Pity the short, tragic life of poet John Keats. Abandoned, orphaned and impoverished as a child, he was pulled from school and forced into a medical career he didn't want by an unscrupulous guardian. He found the courage to pursue a literary career at the age of 21, but by then his life was already approaching its end. He suffered from bad reviews, then depression, and then tuberculosis, the last of which proved deadly. He died in 1821 at the age of twenty-five, leaving behind a broken-hearted fiancée, a handful of poems and a legacy as one of the great poets of the Romantic age.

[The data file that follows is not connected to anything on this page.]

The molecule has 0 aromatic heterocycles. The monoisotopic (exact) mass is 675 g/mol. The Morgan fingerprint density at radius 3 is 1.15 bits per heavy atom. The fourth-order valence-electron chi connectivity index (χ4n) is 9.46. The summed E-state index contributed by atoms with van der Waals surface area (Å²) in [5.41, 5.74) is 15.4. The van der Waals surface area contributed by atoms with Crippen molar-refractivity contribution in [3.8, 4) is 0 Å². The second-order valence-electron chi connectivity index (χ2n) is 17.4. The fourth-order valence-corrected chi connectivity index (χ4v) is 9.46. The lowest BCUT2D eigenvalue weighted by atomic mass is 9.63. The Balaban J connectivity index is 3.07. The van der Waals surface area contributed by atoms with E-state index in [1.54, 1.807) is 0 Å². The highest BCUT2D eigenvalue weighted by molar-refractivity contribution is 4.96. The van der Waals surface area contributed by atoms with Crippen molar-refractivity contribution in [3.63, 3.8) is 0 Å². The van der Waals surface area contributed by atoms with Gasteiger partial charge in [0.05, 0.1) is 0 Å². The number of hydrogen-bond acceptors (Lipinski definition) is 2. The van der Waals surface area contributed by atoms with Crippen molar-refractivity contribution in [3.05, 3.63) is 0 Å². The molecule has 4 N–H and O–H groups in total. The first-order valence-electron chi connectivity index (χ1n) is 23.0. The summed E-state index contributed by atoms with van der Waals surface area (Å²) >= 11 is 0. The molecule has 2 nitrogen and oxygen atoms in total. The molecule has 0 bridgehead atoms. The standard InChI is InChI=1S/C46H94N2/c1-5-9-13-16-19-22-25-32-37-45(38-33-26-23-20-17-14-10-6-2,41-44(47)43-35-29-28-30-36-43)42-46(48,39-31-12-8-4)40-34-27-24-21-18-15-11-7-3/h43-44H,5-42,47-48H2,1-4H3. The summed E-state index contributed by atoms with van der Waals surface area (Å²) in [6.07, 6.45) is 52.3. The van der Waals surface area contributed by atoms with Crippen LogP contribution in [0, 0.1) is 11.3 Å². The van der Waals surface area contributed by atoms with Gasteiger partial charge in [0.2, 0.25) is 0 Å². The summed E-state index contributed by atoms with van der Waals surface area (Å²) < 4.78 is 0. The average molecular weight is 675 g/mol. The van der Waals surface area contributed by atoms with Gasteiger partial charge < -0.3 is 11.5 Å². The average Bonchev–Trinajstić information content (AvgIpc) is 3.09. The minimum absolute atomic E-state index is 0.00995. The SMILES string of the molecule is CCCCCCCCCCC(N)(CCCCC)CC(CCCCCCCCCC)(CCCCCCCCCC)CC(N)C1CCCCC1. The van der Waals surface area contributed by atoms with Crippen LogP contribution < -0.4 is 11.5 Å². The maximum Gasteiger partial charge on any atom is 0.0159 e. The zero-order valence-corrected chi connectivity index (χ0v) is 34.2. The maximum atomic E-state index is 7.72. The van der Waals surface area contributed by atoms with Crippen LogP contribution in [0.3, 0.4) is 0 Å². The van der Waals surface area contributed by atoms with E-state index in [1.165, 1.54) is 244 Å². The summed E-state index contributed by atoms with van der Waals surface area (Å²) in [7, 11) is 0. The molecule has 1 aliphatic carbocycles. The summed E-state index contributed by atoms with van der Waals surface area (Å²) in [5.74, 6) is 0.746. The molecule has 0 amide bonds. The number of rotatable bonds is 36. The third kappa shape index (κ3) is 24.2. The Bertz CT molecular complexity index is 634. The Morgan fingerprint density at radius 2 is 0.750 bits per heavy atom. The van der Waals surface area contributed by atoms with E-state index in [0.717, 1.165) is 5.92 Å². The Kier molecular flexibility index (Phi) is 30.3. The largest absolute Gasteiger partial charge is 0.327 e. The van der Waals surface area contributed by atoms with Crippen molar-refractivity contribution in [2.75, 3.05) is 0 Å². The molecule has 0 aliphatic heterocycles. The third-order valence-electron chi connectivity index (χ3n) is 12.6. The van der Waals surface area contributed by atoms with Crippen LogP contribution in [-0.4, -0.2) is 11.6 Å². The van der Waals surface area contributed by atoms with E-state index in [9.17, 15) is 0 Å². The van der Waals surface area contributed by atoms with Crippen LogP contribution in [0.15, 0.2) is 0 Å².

Critics were so hard on Keats during his lifetime that his friends believed that he died from the stress of his negative reviews. (An autopsy of his tuberculosis-ravaged lungs debunked that theory.) Yet Keats' reputation has proved to be more enduring than the names of any of his critics. Today, Keats' lines are part of our collective consciousness. "A thing of beauty is a joy forever,"1 "Beauty is truth, truth beauty"2 - these lines and more come to us courtesy of John Keats. He never achieved old age, but he arrived at immortality.